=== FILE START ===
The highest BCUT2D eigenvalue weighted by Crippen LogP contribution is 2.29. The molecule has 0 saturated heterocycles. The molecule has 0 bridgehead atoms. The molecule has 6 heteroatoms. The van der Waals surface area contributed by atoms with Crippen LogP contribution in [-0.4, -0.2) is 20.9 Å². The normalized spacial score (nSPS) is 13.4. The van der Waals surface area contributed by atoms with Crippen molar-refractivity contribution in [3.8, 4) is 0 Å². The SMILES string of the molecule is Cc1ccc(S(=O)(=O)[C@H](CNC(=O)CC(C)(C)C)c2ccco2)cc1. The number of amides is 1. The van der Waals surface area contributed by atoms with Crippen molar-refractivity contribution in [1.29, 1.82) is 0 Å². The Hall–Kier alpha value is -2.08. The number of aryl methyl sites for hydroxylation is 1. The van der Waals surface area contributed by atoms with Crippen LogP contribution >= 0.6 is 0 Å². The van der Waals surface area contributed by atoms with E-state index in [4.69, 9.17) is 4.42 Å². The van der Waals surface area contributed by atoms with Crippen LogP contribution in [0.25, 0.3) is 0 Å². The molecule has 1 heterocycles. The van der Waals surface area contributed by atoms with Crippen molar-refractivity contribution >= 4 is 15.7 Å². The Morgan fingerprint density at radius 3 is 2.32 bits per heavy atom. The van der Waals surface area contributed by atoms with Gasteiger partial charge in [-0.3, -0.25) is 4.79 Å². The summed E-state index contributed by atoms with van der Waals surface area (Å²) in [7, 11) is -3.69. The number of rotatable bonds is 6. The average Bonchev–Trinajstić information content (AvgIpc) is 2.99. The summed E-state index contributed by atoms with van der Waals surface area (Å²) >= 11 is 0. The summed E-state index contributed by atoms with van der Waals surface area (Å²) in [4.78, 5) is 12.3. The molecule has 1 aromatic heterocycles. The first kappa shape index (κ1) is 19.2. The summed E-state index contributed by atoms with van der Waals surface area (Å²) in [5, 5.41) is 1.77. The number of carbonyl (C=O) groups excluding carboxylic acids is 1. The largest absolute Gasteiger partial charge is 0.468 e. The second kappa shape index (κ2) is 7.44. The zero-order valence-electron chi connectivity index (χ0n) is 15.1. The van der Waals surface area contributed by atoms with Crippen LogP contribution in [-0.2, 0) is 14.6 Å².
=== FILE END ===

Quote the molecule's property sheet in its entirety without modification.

The highest BCUT2D eigenvalue weighted by Crippen LogP contribution is 2.29. The molecule has 0 saturated heterocycles. The molecule has 0 bridgehead atoms. The molecule has 6 heteroatoms. The van der Waals surface area contributed by atoms with Crippen LogP contribution in [-0.4, -0.2) is 20.9 Å². The normalized spacial score (nSPS) is 13.4. The van der Waals surface area contributed by atoms with Crippen molar-refractivity contribution in [3.8, 4) is 0 Å². The SMILES string of the molecule is Cc1ccc(S(=O)(=O)[C@H](CNC(=O)CC(C)(C)C)c2ccco2)cc1. The number of amides is 1. The van der Waals surface area contributed by atoms with Crippen molar-refractivity contribution in [1.29, 1.82) is 0 Å². The Hall–Kier alpha value is -2.08. The number of aryl methyl sites for hydroxylation is 1. The van der Waals surface area contributed by atoms with Crippen LogP contribution >= 0.6 is 0 Å². The van der Waals surface area contributed by atoms with E-state index in [4.69, 9.17) is 4.42 Å². The van der Waals surface area contributed by atoms with Crippen LogP contribution in [0.25, 0.3) is 0 Å². The molecule has 1 heterocycles. The van der Waals surface area contributed by atoms with Crippen molar-refractivity contribution >= 4 is 15.7 Å². The Morgan fingerprint density at radius 3 is 2.32 bits per heavy atom. The van der Waals surface area contributed by atoms with Gasteiger partial charge in [-0.3, -0.25) is 4.79 Å². The summed E-state index contributed by atoms with van der Waals surface area (Å²) in [7, 11) is -3.69. The number of rotatable bonds is 6. The average Bonchev–Trinajstić information content (AvgIpc) is 2.99. The summed E-state index contributed by atoms with van der Waals surface area (Å²) >= 11 is 0. The summed E-state index contributed by atoms with van der Waals surface area (Å²) in [4.78, 5) is 12.3. The molecule has 1 aromatic heterocycles. The first kappa shape index (κ1) is 19.2. The summed E-state index contributed by atoms with van der Waals surface area (Å²) in [5, 5.41) is 1.77. The number of carbonyl (C=O) groups excluding carboxylic acids is 1. The largest absolute Gasteiger partial charge is 0.468 e. The second kappa shape index (κ2) is 7.44. The zero-order valence-electron chi connectivity index (χ0n) is 15.1. The van der Waals surface area contributed by atoms with Crippen LogP contribution in [-0.2, 0) is 14.6 Å².